Pricking the balloon on Eurozone deflation

Diego Zuluaga // 18.05.2016

As growth rates in the Eurozone gather steam, policymakers’ concerns are increasingly shifting to low inflation. According to Eurostat, consumer prices in the Eurozone have declined by 0.2% in the past year. Much of the drop is due to sharply lower energy prices, but even when those are stripped out annual price growth stood at 0.7% as of April, significantly less than the ECB’s “close to, but below” 2% target.

Should we be concerned about a looming deflationary spiral? ECB chairman Mario Draghi certainly thinks so. The central bank takes economists’ conventional view of a falling price level, namely that it is an indicator of underlying weakness in many national economies. The ECB, like other supervisors, is particularly concerned about deflation’s raising of real debt levels in a context of very high private and public indebtedness.

The bank is right to be worried about heavily indebted households and treasuries, although pinning one’s hopes on inflation’s power to erode the real value of debt seems rather like hoping to pay off the mortgage with the euro cents found under the sofa. Yet, the central bank’s account of deflation ignores the fact that falling prices are, in general, a good thing.

Assuming fixed consumer preferences, a fall in the price of an individual good or service can be for a number of reasons:

1) Falling demand as a result of the economic cycle: this is the scenario evoked by the conventional view of deflation;

2) Lower input costs as a result of greater productive efficiency: in other words, producers doing the same (or more) with fewer resources, what we refer to as innovation;

3) Lower input costs as a result of public policy reforms that affect the supply side: airline deregulation is an apt example of liberalisation putting dramatic downward pressure on prices;

4) Other structural changes in the economy such as an ageing or declining population.

What is true for a single good also applies in the aggregate. There are many ways in which any of the above can exercise downward pressure on the price level as a whole. We see this with oil prices, where innovation has led to increased production at lower costs, increasing existing and potential oil supply and lowering the cost of production for myriad industries. The sharing economy, in which innovative business models are enabling a more intensive use of assets, is another example of falling prices driven by greater efficiency.

Similarly, the structural reforms enacted in many Member States since 2010 – labour and product market liberalisations – can lead to falling employment and production costs, in turn pushing down consumer prices. Indeed, that is what the European Commission means when it talks about promoting the competitiveness of the European economy: changing regulation to enable individuals and firms to do more with the same resources, thus increasing economic activity.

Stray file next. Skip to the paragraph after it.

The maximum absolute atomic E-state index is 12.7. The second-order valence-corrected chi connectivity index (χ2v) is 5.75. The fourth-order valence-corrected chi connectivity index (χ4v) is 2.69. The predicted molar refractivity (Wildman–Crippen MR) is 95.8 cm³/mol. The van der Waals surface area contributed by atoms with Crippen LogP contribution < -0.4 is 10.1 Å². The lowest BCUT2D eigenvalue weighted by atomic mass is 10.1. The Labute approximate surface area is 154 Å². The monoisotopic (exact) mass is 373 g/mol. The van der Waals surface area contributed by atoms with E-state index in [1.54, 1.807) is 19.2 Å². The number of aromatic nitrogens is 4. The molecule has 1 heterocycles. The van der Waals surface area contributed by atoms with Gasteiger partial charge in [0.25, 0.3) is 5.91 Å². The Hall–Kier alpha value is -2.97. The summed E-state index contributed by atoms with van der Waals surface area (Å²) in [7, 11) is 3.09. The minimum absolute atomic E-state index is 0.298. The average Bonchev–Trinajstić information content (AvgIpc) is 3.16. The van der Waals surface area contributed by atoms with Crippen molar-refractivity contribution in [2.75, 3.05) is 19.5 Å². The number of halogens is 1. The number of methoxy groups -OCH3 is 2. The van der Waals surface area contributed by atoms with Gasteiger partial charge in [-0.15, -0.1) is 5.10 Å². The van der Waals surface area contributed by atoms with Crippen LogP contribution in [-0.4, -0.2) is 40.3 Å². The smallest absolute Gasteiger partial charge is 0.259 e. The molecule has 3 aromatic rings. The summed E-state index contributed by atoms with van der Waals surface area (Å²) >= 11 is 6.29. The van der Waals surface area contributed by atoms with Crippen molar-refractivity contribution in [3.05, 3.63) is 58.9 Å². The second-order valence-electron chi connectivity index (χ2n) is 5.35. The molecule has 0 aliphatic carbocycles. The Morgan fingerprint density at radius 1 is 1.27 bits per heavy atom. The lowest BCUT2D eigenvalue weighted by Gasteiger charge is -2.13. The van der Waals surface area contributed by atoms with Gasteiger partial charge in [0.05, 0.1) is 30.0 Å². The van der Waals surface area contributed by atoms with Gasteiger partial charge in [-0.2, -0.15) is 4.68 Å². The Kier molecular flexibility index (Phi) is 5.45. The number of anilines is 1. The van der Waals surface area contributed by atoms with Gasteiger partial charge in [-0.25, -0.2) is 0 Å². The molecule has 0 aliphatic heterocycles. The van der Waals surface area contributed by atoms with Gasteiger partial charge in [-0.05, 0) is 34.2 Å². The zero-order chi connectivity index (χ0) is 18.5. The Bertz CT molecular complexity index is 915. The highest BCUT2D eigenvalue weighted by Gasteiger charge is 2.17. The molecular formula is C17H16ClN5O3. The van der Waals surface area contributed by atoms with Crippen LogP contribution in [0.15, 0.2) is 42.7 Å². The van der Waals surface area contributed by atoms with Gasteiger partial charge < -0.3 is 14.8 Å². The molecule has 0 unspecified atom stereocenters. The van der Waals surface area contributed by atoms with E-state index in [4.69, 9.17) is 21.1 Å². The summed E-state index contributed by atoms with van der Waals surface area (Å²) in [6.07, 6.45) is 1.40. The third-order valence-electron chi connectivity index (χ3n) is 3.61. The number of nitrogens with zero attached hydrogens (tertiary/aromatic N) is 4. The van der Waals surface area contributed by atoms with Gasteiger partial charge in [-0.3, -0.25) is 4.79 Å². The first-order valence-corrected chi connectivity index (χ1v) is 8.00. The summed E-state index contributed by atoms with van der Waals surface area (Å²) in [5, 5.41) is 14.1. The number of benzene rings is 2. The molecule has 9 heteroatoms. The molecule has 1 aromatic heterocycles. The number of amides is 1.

It should come as no surprise then that some of the Member States which experienced the steepest price drops in 2015 – including Greece, Spain and Cyprus – are also the ones which have undertaken extensive reform programmes. Others in this group, such as Ireland and Italy, had zero inflation. Ireland and Spain also boast the highest growth rates in the euro area.

Finally, a declining population will be a structural driver of falling prices as a result of decreasing demand from a shrinking consumer base. Ageing populations could also put downward pressure on prices by lowering future growth expectations and the aggregate savings rate, as well as by increasingly relying on government transfers. Older folk also tend to spend less on big-ticket consumer items such as cars and appliances because they have a shorter time horizon.

There are therefore many potential causes of a falling price level. Some of them – lower input costs from innovation and supply-side reform – have positive effects on demand and economic growth, while others – structural demographic change – cannot easily be tackled by monetary policy. The point is not that sluggish demand is not a factor behind the Eurozone’s persistently low inflation – it may well be – but rather that falling prices are most likely the product of a range of factors – some positive, some negative – and not necessarily a source of concern on the whole. Furthermore, the variegated nature of deflationary pressures also suggests that easy money will probably not be as effective in lifting inflation rates as we are sometimes led to believe. And if it is, this would not necessarily be something to cheer.

Keynes famously said that men of politics are for the most part enslaved to the theories of some defunct economist, whether they know it or not. In the case of a falling price level, our policymakers are enslaved to the lessons from a single historical event, the Great Depression. Latterly, the same reasoning has been applied to the Japanese experience since the 1990s, even though demographic factors undoubtedly play a role in that case. Yet, history shows that there are good deflations as well as bad ones – the late 19th century is a widely recognised example of the former.

Unless we appreciate the multifarious ways in which a falling price level can come about, we are bound to misinterpret economic indicators and fudge the policy response. Let us instead acknowledge deflation as the complex phenomenon that it is, and not rule out its potential to make us all better off.

Diego Zuluaga is Head of Research at EPICENTER.

EPICENTER publications and contributions from our member think tanks are designed to promote the discussion of economic issues and the role of markets in solving economic and social problems. As with all EPICENTER publications, the views expressed here are those of the author and not EPICENTER or its member think tanks (which have no corporate view).


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